New Discoveries Lead to More Effective Management of Pneumonia, Meningitis, and Endocarditis

Catherine Kolonko

Researchers at IDWeek 2012 presented new information and guidance on the diagnosis and management of three of the most deadly infectious diseases: pneumonia, meningitis, and endocarditis.

Researchers at IDWeek 2012 presented new information and guidance on the diagnosis and management of three of the most deadly infectious diseases: pneumonia, meningitis, and endocarditis.

The big beasts of infectious diseases‑‑pneumonia, bacterial meningitis, and endocarditis‑‑kill a lot of people but don’t stop medical professionals from attempting to slay them in their tracks. Challenges and triumphs in the battle against these and other potentially deadly infectious diseases took center stage Saturday at IDWeek, an infectious disease conference held in San Diego that brought together researchers, doctors, public health experts, and other infectious disease professionals. IDWeek 2012 is the first joint annual meeting of the Infectious Diseases Society of America (IDSA), Society for Healthcare Epidemiology of America (SHEA), HIV Medicine Association (HIVMA), and Pediatric Infectious Diseases Society (PIDS).

The World Health Organization estimates that infectious diseases kill nearly 59 million people a year, said South African Professor Charles Feldman, MD, of Charlotte Maxeke Johannesburg Academic Hospital. His presentation focused on pneumonia, one of the top killers.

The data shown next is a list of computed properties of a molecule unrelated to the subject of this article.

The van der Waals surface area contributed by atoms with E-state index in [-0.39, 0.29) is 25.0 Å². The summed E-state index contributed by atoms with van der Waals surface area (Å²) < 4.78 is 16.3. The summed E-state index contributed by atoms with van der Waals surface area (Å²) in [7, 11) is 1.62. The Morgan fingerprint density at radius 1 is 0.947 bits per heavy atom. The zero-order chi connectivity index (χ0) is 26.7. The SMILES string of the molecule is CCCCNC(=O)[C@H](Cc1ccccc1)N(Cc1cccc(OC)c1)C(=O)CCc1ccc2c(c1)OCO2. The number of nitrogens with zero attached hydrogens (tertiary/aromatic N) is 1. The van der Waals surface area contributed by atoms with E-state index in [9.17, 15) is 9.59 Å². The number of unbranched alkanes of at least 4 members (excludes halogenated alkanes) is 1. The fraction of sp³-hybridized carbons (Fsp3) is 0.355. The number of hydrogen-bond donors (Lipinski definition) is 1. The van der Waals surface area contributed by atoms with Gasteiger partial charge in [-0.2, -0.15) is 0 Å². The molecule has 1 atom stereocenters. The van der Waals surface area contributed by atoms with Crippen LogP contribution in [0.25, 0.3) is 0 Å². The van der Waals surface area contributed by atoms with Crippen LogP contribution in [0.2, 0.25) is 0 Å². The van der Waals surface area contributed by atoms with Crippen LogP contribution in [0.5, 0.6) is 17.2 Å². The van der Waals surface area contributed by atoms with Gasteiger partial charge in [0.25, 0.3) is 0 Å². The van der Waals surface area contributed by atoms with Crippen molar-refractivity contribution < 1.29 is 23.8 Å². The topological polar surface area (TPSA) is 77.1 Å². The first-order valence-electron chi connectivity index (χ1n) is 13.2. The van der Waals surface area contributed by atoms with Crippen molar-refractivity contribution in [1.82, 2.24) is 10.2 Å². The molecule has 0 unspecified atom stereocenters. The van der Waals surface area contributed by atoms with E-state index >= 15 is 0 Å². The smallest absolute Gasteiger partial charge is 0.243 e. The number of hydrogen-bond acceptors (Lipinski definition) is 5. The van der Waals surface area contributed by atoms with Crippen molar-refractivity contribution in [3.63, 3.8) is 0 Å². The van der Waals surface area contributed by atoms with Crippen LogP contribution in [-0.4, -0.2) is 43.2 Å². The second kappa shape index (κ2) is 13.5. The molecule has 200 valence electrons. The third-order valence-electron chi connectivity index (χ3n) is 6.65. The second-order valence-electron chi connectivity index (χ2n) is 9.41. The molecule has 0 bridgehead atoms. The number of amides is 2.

“The first question is, ‘How big is this beast?’ The answer is, ‘It appears to be the biggest beast of all,’” said Feldman. Pneumonia reaches its deadly grip across the world in more places than any other disease discussed at the conference, said Feldman. “This is truly a global disease,” he said.

Health care-associated pneumonia is getting a lot of attention particularly because “it clearly is a problem in the way it’s managed and overtreated,” Feldman said. These patients are often sicker and have diseases that require them to have regular contact with hospitals and the people who work there.

Vincent Quagliarello, MD, of Yale University’s School of Medicine, highlighted advances for the treatment of meningitis, including conjugated vaccines that have had a significant impact on the so-called meningitis belt in sub-Saharan Africa where billions of people are at risk of repeated outbreaks of group A meningococcus.

They undergo epidemics in cycles every 5 to 12 years, explained Quagliarello, largely during the dry season when the desert wind “literally blows meningococcal across the continent,” infecting people in 25 countries.

A huge outbreak in the late ‘90s spawned a Bill Gates-funded project that eventually developed an affordable vaccine that was introduced to the population in 2010, said Quagliarello.

Adolf W. Karchmer, MD, a professor of Medicine at Harvard Medical School, joked that present-day endocarditis, his discussion topic, seems less beastly compared to other heavy hitters in the infectious disease line up. Not unlike meningitis, the mortality rate associated with endocarditis in the early part of last century made it quite beastly, but fast forward to relatively recent times and advances in diagnosis and treatment have dropped the mortality rate down to about 18%, he said.

Karchmer reviewed several studies related to surgery intervention and noted that mortality rates can depend on “when you look at the data.”

“If you look at data at the time of discharge or maybe at the end of two weeks and you’re comparing surgical intervention to medical therapy, mortality rate is increased because you’re adding surgical mortality to disease mortality,” Karchmer said. “When you look at those patients who survive a bit longer and you take them all the way out to five years, their survival rate is significantly enhanced by surgical intervention.”